Ricotta, whether freshly made or bought in stores, is a delicious and soft, milky curd, adding flavor and texture to so many dishes in Italian cuisine.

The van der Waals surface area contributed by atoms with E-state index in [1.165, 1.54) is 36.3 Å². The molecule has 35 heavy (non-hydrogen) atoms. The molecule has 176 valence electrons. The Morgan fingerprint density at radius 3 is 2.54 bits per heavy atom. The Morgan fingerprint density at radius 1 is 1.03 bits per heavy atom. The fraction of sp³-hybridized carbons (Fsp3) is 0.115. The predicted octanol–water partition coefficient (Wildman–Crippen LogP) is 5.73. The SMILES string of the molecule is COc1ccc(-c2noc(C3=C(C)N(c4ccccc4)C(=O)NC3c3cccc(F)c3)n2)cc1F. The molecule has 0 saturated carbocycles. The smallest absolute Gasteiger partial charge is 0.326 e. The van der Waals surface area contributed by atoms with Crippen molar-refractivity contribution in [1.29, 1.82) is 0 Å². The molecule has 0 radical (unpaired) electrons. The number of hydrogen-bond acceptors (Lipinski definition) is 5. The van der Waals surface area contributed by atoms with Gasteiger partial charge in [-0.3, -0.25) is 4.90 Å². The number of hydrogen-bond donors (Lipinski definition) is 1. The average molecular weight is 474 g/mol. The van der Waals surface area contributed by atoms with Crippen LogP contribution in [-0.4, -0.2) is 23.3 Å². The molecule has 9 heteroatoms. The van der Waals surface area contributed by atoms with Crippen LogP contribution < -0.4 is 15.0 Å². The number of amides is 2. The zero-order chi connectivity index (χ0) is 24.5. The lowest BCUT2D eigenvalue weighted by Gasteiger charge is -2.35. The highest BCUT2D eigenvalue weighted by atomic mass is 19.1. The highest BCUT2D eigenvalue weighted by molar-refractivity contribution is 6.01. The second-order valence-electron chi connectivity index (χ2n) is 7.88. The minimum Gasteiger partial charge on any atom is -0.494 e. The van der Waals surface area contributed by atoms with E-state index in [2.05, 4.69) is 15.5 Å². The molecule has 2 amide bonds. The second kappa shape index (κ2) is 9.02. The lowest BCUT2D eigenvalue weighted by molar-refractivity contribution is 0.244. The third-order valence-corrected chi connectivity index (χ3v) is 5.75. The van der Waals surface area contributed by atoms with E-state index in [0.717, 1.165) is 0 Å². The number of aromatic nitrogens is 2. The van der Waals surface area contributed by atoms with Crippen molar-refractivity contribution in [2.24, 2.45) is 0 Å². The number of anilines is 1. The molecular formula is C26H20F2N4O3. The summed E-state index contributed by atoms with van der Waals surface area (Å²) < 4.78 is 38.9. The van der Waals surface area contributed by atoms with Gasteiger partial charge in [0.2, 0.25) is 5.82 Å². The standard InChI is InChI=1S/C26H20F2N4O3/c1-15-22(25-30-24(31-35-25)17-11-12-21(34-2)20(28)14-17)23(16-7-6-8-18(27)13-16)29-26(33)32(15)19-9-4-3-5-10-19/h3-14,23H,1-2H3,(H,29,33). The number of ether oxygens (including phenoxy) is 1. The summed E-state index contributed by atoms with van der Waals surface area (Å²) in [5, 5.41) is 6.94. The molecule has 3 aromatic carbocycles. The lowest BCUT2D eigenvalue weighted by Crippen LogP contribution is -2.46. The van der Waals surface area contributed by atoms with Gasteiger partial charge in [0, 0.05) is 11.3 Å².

‘Twice-cooked’ is the literal translation of ricotta, and that is exactly what this cheese is. After cheese is made, the remaining whey is recooked, and soft curds are formed. Ricotta can also be made from whole milk by heating it to approximately ninety-six degrees, then adding some acidity such as lemon juice, to coagulate the milk and make soft curds. It shows up in a great variety of recipes, from appetizers and pasta sauces to pasta fillings and desserts. It represents an Italian gusto, or taste. I use it often in my desserts – in making a cheesecake and filling my cannoli. I especially like it in my ravioli and manicotti stuffing. If you do use ricotta in your recipes, it is essential that it be fresh. If it is watery, drain it for one hour; if compact and dry, use as is.